AI & birthday story

Friday, 26 January, 2024 - 3:10 am

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Artificial intelligence has been chasing me this week.

At an event I attended, one of the speakers shared how she prepared for the speech. She fed the main points into Chat GPT and out came a speech.

In case you, like me until a few minutes ago, were not aware what the acronym GPT means, here it is:

Generative Pre-trained Transformer

The GPT stands for "Generative Pre-trained Transformer," which refers to how ChatGPT processes requests and formulates responses.

From a community member I received a suggestion on how to better respond to tourist enquiries. He offered to donate and implement that software that his company had developed. He showed me some samples of how this technology could respond efficiently to many of the standard enquiries. The results are incredible.

Just this week, it came even closer to home. A young man in his twenties that I was studying Torah with, suggested that I ought to be using AI for writing my articles.

To prove his point, he typed in a few words on the topic that we had been discussing about the Parsha‘the deeper spiritual significance of the splitting of the reed sea upon Exodus from Egypt, in rabbi yosef kantor style’. To my amazement a coherent and somewhat decent article appeared.

And then I got a sinking feeling in my stomach.

Do my readers think that I write my weekly article via artificial intelligence?

My mind rewinds some three decades when after hosting some of the oldtimers of the Thailand Jewish community for dinner, one of them complimented the taste of the food. But then innocently asked if the ‘cook’ had made the meal. I remember the look on my wifes face. She had worked so hard on preparing the meal, and it was assumed that a hired maid in the kitchen had been the cook?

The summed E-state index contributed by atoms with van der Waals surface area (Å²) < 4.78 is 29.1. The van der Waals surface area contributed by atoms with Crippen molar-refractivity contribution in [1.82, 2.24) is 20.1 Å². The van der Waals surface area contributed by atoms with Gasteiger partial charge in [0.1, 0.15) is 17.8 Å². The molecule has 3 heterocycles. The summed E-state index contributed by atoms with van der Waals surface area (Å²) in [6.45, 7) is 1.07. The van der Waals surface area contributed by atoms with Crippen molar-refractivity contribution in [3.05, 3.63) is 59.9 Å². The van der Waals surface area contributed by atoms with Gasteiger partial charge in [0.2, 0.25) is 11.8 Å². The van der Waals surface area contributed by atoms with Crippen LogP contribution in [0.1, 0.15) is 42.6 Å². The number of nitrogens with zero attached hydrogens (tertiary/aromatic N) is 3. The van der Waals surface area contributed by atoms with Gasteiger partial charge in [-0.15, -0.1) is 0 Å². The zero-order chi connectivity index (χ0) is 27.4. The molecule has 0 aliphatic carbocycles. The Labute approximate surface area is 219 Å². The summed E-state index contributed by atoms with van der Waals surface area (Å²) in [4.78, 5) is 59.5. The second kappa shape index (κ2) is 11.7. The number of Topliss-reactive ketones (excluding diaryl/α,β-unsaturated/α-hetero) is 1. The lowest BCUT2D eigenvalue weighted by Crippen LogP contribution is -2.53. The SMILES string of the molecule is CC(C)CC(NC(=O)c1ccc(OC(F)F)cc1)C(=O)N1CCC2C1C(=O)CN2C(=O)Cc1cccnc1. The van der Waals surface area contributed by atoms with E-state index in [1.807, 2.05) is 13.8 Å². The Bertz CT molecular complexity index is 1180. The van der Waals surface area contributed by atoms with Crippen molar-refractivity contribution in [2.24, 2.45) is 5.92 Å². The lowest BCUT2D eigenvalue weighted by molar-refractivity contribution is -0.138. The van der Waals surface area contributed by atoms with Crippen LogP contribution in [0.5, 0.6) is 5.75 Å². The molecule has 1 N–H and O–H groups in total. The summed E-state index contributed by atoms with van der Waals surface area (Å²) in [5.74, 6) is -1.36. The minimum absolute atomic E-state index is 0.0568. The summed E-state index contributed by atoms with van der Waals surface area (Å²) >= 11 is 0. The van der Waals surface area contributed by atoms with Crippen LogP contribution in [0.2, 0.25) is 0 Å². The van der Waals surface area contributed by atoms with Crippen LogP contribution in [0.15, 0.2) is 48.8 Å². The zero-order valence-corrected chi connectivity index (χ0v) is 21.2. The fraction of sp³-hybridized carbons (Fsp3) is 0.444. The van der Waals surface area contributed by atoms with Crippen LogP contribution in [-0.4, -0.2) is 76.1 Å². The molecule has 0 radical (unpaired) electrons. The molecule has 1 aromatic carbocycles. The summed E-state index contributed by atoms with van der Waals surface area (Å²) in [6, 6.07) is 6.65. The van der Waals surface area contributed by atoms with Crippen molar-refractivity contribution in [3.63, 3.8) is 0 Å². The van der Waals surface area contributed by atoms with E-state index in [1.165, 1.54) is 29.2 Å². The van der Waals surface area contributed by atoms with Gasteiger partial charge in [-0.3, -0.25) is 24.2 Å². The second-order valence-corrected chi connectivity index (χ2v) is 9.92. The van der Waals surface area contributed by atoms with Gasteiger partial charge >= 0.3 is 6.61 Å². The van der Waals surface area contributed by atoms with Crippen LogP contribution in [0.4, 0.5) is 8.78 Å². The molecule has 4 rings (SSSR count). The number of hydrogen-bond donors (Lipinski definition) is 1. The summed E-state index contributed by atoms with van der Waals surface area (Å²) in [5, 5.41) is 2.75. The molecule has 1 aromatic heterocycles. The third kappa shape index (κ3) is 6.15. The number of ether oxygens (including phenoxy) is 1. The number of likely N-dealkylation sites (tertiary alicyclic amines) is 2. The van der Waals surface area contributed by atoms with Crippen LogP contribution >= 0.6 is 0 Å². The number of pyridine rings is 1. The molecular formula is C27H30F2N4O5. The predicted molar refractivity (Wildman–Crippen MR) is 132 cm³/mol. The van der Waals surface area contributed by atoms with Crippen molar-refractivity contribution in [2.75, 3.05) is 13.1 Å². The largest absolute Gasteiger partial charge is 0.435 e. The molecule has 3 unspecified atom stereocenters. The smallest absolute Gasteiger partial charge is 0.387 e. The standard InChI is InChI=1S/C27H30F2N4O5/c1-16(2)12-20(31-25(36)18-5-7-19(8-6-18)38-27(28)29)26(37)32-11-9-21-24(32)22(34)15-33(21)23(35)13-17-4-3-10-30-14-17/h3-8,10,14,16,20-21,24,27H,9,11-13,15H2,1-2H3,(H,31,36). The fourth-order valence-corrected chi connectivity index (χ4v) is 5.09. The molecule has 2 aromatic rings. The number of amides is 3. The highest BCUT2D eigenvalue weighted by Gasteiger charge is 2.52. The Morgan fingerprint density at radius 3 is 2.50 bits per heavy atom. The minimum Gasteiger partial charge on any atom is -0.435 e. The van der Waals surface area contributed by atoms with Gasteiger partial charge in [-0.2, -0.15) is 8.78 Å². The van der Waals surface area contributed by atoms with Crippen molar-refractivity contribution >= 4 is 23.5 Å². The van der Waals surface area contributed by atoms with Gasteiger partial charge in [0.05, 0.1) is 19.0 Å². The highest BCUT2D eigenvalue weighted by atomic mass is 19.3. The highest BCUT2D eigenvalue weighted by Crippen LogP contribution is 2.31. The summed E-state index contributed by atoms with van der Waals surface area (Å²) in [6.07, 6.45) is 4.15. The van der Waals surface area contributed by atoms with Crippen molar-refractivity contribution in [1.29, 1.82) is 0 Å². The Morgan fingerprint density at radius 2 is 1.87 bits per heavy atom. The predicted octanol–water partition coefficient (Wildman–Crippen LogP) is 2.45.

How can I prove to you that I actually compose this article myself?

An even more existential question. What contribution and point is there to my efforts in painstakingly composing a weekly torah inspirational thought?

This question became more acute this week as my younger friend showed me firsthand the incredible power of artifical intelligence.

(There was an aspect that was even scary. He showed me a video of him speaking, marketing a service online. It was his face, his voice, his style of words, but he told me that he had not actually spoken those words or made that video. ‘Look closely at the mouth’ he told me. I saw his mouth annunciating the words. The same words that I was hearing in his voice. He told me if you look closely you will see that those teeth are not my teeth. In todays advancing world, there are now computer simulator programs that can have you ‘say’ things that you never said, in your voice and with your face. You need to be a technology whiz to figure out what is authentic and what is fabricated.

I share this, as I think it is imporant to recognize that thes days even if you ‘see’ and ‘hear’ someone say something online, you cannot be sure that it is not doctored and altered to look and sound like they have said those words. It may be a simulated and artifical statement).

After seeing what AI can do, why would I be motivated to be writing these lines?

Blessed be Hashem, for providing me the answer even before I knew that I had the question.